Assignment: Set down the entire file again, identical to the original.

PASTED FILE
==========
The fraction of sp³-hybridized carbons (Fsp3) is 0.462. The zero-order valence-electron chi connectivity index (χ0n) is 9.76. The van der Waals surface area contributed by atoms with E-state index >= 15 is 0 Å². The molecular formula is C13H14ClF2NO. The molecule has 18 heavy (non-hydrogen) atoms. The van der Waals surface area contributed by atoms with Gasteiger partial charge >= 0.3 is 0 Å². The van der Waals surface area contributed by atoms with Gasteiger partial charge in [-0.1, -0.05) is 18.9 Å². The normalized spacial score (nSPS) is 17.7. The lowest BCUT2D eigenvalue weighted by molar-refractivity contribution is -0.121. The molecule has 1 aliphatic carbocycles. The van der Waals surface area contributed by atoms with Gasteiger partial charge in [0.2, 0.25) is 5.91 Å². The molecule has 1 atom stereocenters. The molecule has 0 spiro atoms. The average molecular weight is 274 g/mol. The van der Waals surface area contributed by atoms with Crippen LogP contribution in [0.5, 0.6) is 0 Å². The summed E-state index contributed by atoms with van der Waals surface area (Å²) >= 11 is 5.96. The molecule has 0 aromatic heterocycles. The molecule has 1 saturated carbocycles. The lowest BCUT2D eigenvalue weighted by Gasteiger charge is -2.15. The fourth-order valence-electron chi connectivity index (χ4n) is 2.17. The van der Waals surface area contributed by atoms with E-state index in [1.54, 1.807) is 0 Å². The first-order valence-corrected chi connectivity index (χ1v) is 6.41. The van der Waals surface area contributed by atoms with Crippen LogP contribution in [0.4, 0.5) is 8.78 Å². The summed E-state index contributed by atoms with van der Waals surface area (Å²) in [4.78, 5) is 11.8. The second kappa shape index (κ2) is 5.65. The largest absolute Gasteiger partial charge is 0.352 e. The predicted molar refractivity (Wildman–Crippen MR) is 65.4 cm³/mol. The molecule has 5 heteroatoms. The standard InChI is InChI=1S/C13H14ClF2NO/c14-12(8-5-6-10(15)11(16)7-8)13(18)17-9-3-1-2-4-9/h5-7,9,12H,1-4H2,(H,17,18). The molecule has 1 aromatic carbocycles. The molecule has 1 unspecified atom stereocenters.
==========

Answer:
The fraction of sp³-hybridized carbons (Fsp3) is 0.462. The zero-order valence-electron chi connectivity index (χ0n) is 9.76. The van der Waals surface area contributed by atoms with E-state index >= 15 is 0 Å². The molecular formula is C13H14ClF2NO. The molecule has 18 heavy (non-hydrogen) atoms. The van der Waals surface area contributed by atoms with Gasteiger partial charge >= 0.3 is 0 Å². The van der Waals surface area contributed by atoms with Gasteiger partial charge in [-0.1, -0.05) is 18.9 Å². The normalized spacial score (nSPS) is 17.7. The lowest BCUT2D eigenvalue weighted by molar-refractivity contribution is -0.121. The molecule has 1 aliphatic carbocycles. The van der Waals surface area contributed by atoms with Gasteiger partial charge in [0.2, 0.25) is 5.91 Å². The molecule has 1 atom stereocenters. The molecule has 0 spiro atoms. The average molecular weight is 274 g/mol. The van der Waals surface area contributed by atoms with Crippen LogP contribution in [0.5, 0.6) is 0 Å². The summed E-state index contributed by atoms with van der Waals surface area (Å²) >= 11 is 5.96. The molecule has 0 aromatic heterocycles. The molecule has 1 saturated carbocycles. The lowest BCUT2D eigenvalue weighted by Gasteiger charge is -2.15. The fourth-order valence-electron chi connectivity index (χ4n) is 2.17. The van der Waals surface area contributed by atoms with E-state index in [1.54, 1.807) is 0 Å². The first-order valence-corrected chi connectivity index (χ1v) is 6.41. The van der Waals surface area contributed by atoms with Crippen LogP contribution in [0.4, 0.5) is 8.78 Å². The summed E-state index contributed by atoms with van der Waals surface area (Å²) in [4.78, 5) is 11.8. The second kappa shape index (κ2) is 5.65. The largest absolute Gasteiger partial charge is 0.352 e. The predicted molar refractivity (Wildman–Crippen MR) is 65.4 cm³/mol. The molecule has 5 heteroatoms. The standard InChI is InChI=1S/C13H14ClF2NO/c14-12(8-5-6-10(15)11(16)7-8)13(18)17-9-3-1-2-4-9/h5-7,9,12H,1-4H2,(H,17,18). The molecule has 1 aromatic carbocycles. The molecule has 1 unspecified atom stereocenters.